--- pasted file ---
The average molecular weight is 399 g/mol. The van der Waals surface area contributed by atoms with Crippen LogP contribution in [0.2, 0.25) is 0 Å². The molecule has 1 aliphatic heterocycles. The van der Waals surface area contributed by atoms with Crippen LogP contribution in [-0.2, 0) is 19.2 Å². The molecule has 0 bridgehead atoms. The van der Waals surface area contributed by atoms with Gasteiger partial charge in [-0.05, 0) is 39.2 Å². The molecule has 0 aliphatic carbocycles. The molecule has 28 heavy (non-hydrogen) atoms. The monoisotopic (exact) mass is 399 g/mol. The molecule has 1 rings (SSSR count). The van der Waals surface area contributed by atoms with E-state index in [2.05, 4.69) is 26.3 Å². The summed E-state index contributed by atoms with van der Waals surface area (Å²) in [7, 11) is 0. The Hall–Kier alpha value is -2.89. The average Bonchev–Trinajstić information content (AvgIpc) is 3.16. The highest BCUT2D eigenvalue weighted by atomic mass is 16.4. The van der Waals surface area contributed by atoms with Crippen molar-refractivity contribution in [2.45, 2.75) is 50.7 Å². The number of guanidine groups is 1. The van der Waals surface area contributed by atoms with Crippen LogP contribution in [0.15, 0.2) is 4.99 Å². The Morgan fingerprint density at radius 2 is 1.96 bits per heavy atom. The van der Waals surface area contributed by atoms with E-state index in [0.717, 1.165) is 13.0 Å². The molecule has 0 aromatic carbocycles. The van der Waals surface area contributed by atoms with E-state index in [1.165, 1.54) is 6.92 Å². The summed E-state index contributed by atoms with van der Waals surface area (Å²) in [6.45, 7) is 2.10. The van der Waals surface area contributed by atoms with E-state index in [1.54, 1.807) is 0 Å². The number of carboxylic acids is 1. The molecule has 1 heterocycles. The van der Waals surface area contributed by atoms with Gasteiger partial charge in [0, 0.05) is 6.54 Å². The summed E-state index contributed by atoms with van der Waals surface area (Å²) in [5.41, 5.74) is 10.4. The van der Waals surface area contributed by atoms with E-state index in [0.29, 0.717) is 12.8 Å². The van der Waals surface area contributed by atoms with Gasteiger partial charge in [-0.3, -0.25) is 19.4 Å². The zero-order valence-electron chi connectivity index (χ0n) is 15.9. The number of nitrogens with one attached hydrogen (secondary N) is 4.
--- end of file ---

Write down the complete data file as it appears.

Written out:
The average molecular weight is 399 g/mol. The van der Waals surface area contributed by atoms with Crippen LogP contribution in [0.2, 0.25) is 0 Å². The molecule has 1 aliphatic heterocycles. The van der Waals surface area contributed by atoms with Crippen LogP contribution in [-0.2, 0) is 19.2 Å². The molecule has 0 bridgehead atoms. The van der Waals surface area contributed by atoms with Gasteiger partial charge in [-0.05, 0) is 39.2 Å². The molecule has 0 aliphatic carbocycles. The molecule has 28 heavy (non-hydrogen) atoms. The monoisotopic (exact) mass is 399 g/mol. The molecule has 1 rings (SSSR count). The van der Waals surface area contributed by atoms with E-state index in [2.05, 4.69) is 26.3 Å². The summed E-state index contributed by atoms with van der Waals surface area (Å²) in [7, 11) is 0. The Hall–Kier alpha value is -2.89. The average Bonchev–Trinajstić information content (AvgIpc) is 3.16. The highest BCUT2D eigenvalue weighted by atomic mass is 16.4. The van der Waals surface area contributed by atoms with Crippen molar-refractivity contribution in [2.45, 2.75) is 50.7 Å². The number of guanidine groups is 1. The van der Waals surface area contributed by atoms with Crippen LogP contribution in [0.15, 0.2) is 4.99 Å². The Morgan fingerprint density at radius 2 is 1.96 bits per heavy atom. The van der Waals surface area contributed by atoms with E-state index in [0.717, 1.165) is 13.0 Å². The molecule has 0 aromatic carbocycles. The van der Waals surface area contributed by atoms with E-state index in [1.165, 1.54) is 6.92 Å². The summed E-state index contributed by atoms with van der Waals surface area (Å²) in [6.45, 7) is 2.10. The van der Waals surface area contributed by atoms with E-state index in [1.54, 1.807) is 0 Å². The number of carboxylic acids is 1. The molecule has 1 heterocycles. The van der Waals surface area contributed by atoms with Gasteiger partial charge in [0, 0.05) is 6.54 Å². The summed E-state index contributed by atoms with van der Waals surface area (Å²) in [5.41, 5.74) is 10.4. The van der Waals surface area contributed by atoms with E-state index in [0.29, 0.717) is 12.8 Å². The van der Waals surface area contributed by atoms with Gasteiger partial charge in [-0.3, -0.25) is 19.4 Å². The zero-order valence-electron chi connectivity index (χ0n) is 15.9. The number of nitrogens with one attached hydrogen (secondary N) is 4.